“The horses spooked and broke their traces that were pulling the gun carriage, and it was when that happened when the Naval ratings who were part of the ceremony felt the right thing to do was step forward and pick up those traces and pull the carriage the rest of the way.

“It’s a really lovely story, and of course Queen Elizabeth’s family will be walking behind at that time as well which is just incredibly poignant.”

Queen Elizabeth’s funeral will also follow protocols of a state funeral which have been in place for some time.

Mr Field said: “The protocols of a state funeral are set out in what we now know to be Operation London Bridge and contain certain ‘must-dos’, such as lying- in-state at Westminster Hall, but other aspects have been personalised such as the decision to hold the funeral at Westminster Abbey rather than St George’s Chapel, Windsor, the venue for previous state funerals.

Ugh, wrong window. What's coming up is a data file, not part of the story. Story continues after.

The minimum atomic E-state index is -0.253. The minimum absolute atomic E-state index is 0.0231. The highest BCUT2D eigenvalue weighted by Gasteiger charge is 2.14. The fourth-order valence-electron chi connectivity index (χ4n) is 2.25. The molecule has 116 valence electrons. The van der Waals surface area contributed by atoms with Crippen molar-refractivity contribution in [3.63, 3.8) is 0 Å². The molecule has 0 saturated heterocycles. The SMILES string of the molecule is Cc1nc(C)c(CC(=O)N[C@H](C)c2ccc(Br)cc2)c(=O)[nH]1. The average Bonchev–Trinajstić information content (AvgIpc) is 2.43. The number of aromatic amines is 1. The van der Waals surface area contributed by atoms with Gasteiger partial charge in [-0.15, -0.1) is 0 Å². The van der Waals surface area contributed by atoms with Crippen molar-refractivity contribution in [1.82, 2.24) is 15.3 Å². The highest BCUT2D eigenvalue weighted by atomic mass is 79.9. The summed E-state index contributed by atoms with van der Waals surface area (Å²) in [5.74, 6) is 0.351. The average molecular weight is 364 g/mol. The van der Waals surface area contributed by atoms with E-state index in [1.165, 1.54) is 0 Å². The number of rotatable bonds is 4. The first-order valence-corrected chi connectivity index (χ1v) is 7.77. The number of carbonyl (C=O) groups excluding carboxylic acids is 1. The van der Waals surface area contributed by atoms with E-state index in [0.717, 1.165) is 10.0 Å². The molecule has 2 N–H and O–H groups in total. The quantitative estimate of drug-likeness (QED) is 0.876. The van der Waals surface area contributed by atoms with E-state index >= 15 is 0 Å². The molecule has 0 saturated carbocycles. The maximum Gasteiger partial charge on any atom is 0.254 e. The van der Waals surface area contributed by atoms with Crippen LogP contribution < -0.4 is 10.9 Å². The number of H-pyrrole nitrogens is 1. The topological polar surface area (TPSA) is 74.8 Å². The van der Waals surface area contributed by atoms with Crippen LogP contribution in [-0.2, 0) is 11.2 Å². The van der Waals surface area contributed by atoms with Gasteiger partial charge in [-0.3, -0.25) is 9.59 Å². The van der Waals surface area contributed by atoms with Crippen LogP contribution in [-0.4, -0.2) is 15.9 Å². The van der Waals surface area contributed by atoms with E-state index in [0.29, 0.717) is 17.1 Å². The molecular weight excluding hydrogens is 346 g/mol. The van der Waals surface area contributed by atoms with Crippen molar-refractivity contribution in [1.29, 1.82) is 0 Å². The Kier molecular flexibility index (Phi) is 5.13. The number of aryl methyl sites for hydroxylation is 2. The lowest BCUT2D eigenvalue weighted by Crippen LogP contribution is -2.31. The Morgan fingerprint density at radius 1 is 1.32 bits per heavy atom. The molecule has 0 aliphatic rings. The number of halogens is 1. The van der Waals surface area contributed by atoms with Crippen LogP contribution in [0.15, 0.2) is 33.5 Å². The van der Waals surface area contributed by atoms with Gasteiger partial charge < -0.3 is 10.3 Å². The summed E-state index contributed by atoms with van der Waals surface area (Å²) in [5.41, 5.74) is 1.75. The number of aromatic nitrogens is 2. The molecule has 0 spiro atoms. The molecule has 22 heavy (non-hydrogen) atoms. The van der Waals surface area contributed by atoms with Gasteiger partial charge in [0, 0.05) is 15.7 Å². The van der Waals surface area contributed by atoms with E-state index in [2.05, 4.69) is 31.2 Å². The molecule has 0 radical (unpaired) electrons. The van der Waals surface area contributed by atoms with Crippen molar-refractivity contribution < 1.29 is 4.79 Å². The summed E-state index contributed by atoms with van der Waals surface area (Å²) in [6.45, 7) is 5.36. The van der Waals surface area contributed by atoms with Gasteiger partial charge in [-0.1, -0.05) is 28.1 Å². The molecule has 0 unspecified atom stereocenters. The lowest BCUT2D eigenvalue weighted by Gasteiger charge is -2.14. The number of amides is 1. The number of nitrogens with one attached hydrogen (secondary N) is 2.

“Protocol also dictates that the family will have a final time with the coffin in total privacy before the coffin is taken into the crypt under St George’s Chapel. A moment that the world will not see.”

The coffin of Queen Elizabeth II, draped in a Royal Standard and adorned with the Imperial State Crown, pictured inside Westminster Hall

Did the late monarch have an input in her funeral?

The Duke of Norfolk and the Royal household normally make all the arrangements for a royal funeral, “but following the death of the Duke of Edinburgh we heard of his involvement in the Land Rover that brought his coffin,” Mr Field said.

The arrangements for the Queen’s funeral have been in place for a “very long time and rehearsed in the reasonable hours of the morning so I suspect the monarch was aware of these plans being made.”

Mr Field believes it is “reasonable to infer that certainly the late Queen Elizabeth had a hand in her own funeral arrangements.”

The hearse which took the Queen’s coffin back to Buckingham Palace on Tuesday evening (13 September) had an input from the late monarch herself, which suggests she had an influence over the arrangements.

The design of the car was made specifically and had not been used before for a state funeral.